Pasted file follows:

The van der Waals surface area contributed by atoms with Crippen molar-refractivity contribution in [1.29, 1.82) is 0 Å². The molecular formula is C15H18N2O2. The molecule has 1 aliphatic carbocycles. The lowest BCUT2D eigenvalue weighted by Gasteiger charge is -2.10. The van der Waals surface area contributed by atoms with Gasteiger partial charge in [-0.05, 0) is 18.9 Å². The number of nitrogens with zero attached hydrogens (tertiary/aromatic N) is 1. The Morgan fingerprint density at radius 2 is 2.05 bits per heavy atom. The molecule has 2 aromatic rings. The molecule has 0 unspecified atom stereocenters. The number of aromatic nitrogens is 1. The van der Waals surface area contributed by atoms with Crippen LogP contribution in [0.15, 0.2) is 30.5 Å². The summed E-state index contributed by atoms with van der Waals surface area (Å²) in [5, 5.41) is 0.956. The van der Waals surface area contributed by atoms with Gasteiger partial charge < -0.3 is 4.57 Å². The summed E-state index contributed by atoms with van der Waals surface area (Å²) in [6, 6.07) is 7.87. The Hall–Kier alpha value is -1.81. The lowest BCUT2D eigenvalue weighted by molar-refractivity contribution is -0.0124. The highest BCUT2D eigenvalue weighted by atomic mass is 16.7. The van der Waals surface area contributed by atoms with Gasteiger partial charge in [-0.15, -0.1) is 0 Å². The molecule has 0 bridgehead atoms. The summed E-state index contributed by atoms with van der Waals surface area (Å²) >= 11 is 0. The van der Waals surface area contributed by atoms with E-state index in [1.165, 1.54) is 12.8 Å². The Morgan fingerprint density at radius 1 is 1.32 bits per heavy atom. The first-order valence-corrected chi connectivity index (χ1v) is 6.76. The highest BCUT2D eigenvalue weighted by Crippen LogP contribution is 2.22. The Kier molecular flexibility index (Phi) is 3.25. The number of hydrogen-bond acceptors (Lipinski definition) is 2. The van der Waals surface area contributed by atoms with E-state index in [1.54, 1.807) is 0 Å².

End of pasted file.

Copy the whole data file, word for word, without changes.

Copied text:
The van der Waals surface area contributed by atoms with Crippen molar-refractivity contribution in [1.29, 1.82) is 0 Å². The molecular formula is C15H18N2O2. The molecule has 1 aliphatic carbocycles. The lowest BCUT2D eigenvalue weighted by Gasteiger charge is -2.10. The van der Waals surface area contributed by atoms with Gasteiger partial charge in [-0.05, 0) is 18.9 Å². The number of nitrogens with zero attached hydrogens (tertiary/aromatic N) is 1. The Morgan fingerprint density at radius 2 is 2.05 bits per heavy atom. The molecule has 2 aromatic rings. The molecule has 0 unspecified atom stereocenters. The number of aromatic nitrogens is 1. The van der Waals surface area contributed by atoms with Crippen LogP contribution in [0.15, 0.2) is 30.5 Å². The summed E-state index contributed by atoms with van der Waals surface area (Å²) in [5, 5.41) is 0.956. The van der Waals surface area contributed by atoms with Gasteiger partial charge < -0.3 is 4.57 Å². The summed E-state index contributed by atoms with van der Waals surface area (Å²) in [6, 6.07) is 7.87. The Hall–Kier alpha value is -1.81. The lowest BCUT2D eigenvalue weighted by molar-refractivity contribution is -0.0124. The highest BCUT2D eigenvalue weighted by atomic mass is 16.7. The van der Waals surface area contributed by atoms with Gasteiger partial charge in [-0.15, -0.1) is 0 Å². The molecule has 0 bridgehead atoms. The summed E-state index contributed by atoms with van der Waals surface area (Å²) >= 11 is 0. The van der Waals surface area contributed by atoms with E-state index in [1.165, 1.54) is 12.8 Å². The Morgan fingerprint density at radius 1 is 1.32 bits per heavy atom. The first-order valence-corrected chi connectivity index (χ1v) is 6.76. The highest BCUT2D eigenvalue weighted by Crippen LogP contribution is 2.22. The Kier molecular flexibility index (Phi) is 3.25. The number of hydrogen-bond acceptors (Lipinski definition) is 2. The van der Waals surface area contributed by atoms with E-state index in [1.54, 1.807) is 0 Å².